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Need a Painting Reference? Clay Models and Dioramas can Help!

When I used to do a lot of clay sculpture I got to the point where I didn’t need much reference—usually I’d just sculpt things straight out of my head. After I started painting, I tried doing that purely from my imagination as well, only to find it much more difficult.

With sculpture, I didn’t have to deal with foreshortening, chiaroscuro (light/shadow), and composition. As I tried painting from my imagination, these three aspects of painting confounded me. I realized I was out of my depth, if you’ll pardon the pun.

Conversely, I found painting from life the simplest way to go. You can always find reference by setting up a still life, or going outdoors to paint, or painting from a live model. But what if you want to use compositions from your own imagination?

Photographic reference is good, but photos don’t always supply everything you might need for a project. Sketching from life is great, but there are some things that just won’t hold still long enough.

The solution that I came up with was to make a sculptural reference and create a little scene, or diorama, to paint from. For example, when I wanted to do this small, whimsical painting of a cat playing with a moth. . .

catmoth

. . . I started off by sculpting a cat from sketches of my two cats and other photos.

Then I picked out a moth from Animals, by Dover Publications, which has copyright-free reference for artists. (Although whenever I am using reference such as clip art or photos I always change it around to keep my work original.)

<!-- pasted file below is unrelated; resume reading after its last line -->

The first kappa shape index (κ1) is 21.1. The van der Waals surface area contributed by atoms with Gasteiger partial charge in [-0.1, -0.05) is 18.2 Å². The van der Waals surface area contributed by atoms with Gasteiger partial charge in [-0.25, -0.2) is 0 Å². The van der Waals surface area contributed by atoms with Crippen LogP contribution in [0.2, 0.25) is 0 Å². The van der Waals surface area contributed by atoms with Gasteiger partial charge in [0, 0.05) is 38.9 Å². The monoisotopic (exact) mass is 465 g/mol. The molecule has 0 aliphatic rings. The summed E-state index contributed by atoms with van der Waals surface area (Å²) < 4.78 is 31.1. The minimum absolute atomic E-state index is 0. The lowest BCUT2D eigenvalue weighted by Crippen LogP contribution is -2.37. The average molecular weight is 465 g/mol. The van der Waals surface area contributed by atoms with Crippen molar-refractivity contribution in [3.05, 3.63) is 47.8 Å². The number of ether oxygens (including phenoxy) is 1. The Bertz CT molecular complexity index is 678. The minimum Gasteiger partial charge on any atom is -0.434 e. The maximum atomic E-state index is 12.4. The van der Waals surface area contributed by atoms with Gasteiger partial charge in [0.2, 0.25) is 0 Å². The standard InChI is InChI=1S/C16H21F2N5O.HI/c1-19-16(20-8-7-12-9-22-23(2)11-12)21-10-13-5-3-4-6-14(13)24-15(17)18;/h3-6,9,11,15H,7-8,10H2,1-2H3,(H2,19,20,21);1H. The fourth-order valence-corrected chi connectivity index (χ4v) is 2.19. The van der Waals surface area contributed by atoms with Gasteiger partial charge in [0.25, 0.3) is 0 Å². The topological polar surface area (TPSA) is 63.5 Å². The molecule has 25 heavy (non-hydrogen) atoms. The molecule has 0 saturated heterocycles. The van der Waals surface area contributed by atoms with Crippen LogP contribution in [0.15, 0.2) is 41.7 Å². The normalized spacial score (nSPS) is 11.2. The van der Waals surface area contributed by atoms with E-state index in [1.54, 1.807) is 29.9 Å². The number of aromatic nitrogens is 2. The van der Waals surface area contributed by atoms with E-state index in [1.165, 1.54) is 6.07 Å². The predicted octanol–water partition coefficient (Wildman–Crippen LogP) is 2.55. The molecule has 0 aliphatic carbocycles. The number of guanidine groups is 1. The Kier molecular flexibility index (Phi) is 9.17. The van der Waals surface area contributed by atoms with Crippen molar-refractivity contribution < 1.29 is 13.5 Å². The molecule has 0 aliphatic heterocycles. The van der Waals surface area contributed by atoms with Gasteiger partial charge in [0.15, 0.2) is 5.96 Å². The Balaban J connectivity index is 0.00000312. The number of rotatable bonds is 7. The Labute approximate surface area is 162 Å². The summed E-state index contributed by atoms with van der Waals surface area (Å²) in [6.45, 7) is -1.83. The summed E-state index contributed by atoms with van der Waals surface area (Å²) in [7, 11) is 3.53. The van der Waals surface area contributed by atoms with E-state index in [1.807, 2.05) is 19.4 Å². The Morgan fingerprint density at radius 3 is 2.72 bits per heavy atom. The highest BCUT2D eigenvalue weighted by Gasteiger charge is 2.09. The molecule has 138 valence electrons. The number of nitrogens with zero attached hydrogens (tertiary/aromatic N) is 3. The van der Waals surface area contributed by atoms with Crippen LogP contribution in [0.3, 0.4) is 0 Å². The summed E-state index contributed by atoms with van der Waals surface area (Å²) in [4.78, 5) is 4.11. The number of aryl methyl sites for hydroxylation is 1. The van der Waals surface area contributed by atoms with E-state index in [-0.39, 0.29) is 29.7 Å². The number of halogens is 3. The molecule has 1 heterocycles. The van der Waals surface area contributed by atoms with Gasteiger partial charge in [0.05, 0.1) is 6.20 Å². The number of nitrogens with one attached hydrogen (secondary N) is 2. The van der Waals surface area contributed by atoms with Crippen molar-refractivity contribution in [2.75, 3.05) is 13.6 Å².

I made a model of the moth using a clay body and cardboard wings, and set up the models in a box with some greenery—the boxwood hedge from our yard had tiny leaves, just the right size.

diorama

As you can see, I also added a small pan of water for the pool then painted directly from the diorama.

You should know that there are three kinds of clay that can be used to sculpt from, with advantages and disadvantages to each: pottery clay, which is water based, poly clay, and plastiline clay, which is oil based. The advantage of pottery clay is that it can be kiln fired, making the model permanent. Poly clay can be made permanent too, if it is oven baked. The advantage of plastiline clay is that it never dries out, so the same figure can be adjusted. I use both pottery clay and plastiline clay.

Sculpting your own reference may sound like more work, but the truth is that creating your own models will often save time and frustration. For instance, last year I had a 24 hour deadline for an illustration of a hang glider. The photo references I had were baffling, and I didn’t see how I could use them without running into copyright issues.

I accomplished the task by making a model of a hang glider out of cardboard and wire, with a tiny clay figure of a man. I used several photos for reference for the model, and ended up designing my own hang glider (I have no idea if my design would actually fly). The model was fun to make, and easy to draw—and I made my deadline.

Commercial figurines and toys also make good 3D reference (again, they should be changed for the sake of originality) but there’s nothing like sculpting your own models. Your own style comes through and you can light sculptural models any way you want or reuse them for other projects.

If you’ve never sculpted before, don’t worry—all you need is a book to inform you of the technical aspects of that kind of clay, or take a sculpture course or two. And once you’ve made the models, placing them inside a diorama makes it easier to come up with a good composition.

Theresa Bayer contributes to HowToBeAChildrensBookIllustrator.com and has her own blog at tbarts.blogspot.com. You can see more of her art at tbarts.com.

*Note: this post may contain affiliate links*

Sometimes it’s fun to use a painting strategy that's foreign to our usual approach. It refreshes the mind, recharges the brain and might open a creative thought or kindle a new direction in your art. In today's tutorial I’m going to show you how to use a basic Notan. . . read more

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